The trichromatric theory discussed above is strictly true only if the whole scene seen by the eye is of one and the same color, which of course is unrealistic. In reality, the brain compares the various colors in a scene, in order to eliminate the effects of the illumination. If a scene is illuminated with one light, and then with another, as long as the difference between the light sources stays within a reasonable range, the colors of the scene will nevertheless appear constant to us. This was studied by Edwin Land in the 1970s and led to his retinex theory of color constancy.


Note: the following comparison requires an all-digital display setup (commonly, a laptop or DVI-connected LCD) to avoid errors caused by an unfortunate interaction between frequency response and gamma curves.

Compare the visibility of the RGB primary and secondary colors against a white background:

red green blue red+green green+blue red+blue red+green+blue zero light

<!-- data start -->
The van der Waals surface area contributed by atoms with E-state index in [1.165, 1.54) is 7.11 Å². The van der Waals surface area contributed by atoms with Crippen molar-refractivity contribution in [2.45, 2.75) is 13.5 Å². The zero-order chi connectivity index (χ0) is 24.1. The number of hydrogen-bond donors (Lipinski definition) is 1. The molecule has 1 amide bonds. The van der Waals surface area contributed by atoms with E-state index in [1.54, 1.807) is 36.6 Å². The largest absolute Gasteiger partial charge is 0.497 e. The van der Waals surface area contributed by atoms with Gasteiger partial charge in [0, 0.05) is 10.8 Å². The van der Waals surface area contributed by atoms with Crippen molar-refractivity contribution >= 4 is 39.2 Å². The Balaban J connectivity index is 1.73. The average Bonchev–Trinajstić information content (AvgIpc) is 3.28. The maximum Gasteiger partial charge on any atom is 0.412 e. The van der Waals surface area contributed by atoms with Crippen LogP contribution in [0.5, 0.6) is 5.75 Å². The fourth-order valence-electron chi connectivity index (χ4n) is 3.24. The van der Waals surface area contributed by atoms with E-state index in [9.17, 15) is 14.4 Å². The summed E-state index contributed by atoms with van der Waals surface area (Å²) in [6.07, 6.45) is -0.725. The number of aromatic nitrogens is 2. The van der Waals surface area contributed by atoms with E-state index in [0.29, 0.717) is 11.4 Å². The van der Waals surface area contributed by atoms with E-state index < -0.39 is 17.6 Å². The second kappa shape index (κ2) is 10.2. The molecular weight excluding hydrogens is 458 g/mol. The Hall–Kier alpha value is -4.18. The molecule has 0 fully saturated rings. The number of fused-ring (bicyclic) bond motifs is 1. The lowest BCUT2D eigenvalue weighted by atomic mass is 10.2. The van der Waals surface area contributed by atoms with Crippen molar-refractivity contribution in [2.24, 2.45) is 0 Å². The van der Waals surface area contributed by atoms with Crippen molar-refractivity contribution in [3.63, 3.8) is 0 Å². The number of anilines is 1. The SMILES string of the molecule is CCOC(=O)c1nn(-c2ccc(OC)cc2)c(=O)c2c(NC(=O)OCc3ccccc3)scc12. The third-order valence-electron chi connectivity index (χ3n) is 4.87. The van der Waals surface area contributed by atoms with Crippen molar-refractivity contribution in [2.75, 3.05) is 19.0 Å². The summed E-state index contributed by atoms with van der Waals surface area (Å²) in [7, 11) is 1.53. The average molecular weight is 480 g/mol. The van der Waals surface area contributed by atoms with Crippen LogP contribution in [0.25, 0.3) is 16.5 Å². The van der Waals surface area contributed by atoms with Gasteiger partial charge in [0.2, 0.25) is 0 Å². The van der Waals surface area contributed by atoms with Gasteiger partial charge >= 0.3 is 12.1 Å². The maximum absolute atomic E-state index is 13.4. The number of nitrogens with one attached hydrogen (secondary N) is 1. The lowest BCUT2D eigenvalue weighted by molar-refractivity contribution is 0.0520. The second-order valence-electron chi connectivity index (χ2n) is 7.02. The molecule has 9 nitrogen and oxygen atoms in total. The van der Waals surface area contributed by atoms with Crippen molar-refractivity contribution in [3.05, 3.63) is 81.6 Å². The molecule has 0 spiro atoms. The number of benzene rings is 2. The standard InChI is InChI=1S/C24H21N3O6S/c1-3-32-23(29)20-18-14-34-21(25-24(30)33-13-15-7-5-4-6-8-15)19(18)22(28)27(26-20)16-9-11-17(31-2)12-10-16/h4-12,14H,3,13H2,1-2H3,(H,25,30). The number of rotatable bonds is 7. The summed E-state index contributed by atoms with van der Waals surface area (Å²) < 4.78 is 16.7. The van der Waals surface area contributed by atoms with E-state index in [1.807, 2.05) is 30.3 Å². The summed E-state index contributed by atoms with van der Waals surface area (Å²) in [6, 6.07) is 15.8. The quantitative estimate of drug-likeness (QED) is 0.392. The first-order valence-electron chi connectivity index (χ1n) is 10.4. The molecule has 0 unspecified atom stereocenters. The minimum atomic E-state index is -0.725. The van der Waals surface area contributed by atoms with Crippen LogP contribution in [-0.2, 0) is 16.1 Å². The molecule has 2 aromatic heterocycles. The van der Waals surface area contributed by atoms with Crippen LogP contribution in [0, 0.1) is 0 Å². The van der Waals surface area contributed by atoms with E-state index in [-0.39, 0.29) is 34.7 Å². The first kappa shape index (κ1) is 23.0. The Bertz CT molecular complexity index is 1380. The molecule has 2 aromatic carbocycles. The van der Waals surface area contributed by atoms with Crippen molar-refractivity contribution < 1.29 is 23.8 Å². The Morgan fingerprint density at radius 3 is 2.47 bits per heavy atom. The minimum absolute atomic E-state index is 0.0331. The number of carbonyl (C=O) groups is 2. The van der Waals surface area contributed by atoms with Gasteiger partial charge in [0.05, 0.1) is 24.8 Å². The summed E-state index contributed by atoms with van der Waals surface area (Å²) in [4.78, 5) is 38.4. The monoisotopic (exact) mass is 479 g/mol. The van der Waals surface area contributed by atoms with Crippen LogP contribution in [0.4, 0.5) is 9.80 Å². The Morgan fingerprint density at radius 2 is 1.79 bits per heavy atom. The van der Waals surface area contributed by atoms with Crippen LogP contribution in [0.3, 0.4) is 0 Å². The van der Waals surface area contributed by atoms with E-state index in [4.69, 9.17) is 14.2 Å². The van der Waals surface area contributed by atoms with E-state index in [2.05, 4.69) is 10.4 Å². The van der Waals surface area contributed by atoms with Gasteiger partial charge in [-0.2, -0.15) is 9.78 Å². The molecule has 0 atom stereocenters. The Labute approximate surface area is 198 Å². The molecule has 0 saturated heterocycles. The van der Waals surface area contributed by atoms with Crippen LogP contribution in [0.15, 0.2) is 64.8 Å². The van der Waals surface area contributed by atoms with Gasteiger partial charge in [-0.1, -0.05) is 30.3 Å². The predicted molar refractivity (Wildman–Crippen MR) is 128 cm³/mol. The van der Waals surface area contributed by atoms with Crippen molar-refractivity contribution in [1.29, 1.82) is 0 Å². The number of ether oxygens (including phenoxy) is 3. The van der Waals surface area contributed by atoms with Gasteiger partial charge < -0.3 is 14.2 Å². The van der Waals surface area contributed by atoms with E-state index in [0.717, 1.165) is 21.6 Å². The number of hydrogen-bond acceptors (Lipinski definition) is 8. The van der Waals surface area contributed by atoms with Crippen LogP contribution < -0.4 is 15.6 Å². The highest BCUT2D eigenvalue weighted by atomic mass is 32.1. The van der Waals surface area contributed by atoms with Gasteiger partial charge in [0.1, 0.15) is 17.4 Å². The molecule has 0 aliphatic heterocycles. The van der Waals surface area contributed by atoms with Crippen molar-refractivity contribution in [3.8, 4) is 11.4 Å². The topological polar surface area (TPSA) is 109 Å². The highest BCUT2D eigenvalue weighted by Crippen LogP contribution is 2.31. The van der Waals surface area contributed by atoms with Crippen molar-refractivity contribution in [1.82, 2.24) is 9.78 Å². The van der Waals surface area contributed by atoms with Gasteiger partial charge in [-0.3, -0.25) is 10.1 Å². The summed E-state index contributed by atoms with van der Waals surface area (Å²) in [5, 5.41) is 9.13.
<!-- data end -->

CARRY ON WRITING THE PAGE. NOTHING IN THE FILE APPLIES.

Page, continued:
Again, compare variations on gray backgrounds—#7f7f7f, #5f5f5f & #9f9f9f—the eight RGB primaries are equidistant from #7f7f7f in a 3-d geometrical representation of RGB color space—a reminder of the importance of background color for color perception.

Background = #7f7f7f

red green blue red+green green+blue red+blue red+green+blue zero light

And let us look at black again, for completeness. (Note that your monitor background probably is not perfectly black, as you can see by switching off the monitor.)

Background = #000000

red green blue red+green green+blue red+blue red+green+blue zero light

Measurement and reproduction of color Edit


Two different light spectra which have the same effect on the three color receptors in the human eye will be perceived as the same color. This is exemplified by the white light that is emitted by fluorescent lamps, which typically has a spectrum consisting of a few narrow bands, while daylight has a continuous spectrum. The human eye cannot tell the difference between such light spectra just by looking into the light source, although reflected colors from objects can look different. (This is often exploited e.g. to make fruit or tomatoes look more brightly red in shops.)

Similarly, most human color perceptions can be generated by a mixture of three colors called primaries. This is used to reproduce color scenes in photography, printing, television and other media. There are a number of methods or color spaces for specifying a color in terms of three particular primary colors. Each method has its advantages and disadvantages depending on the particular application.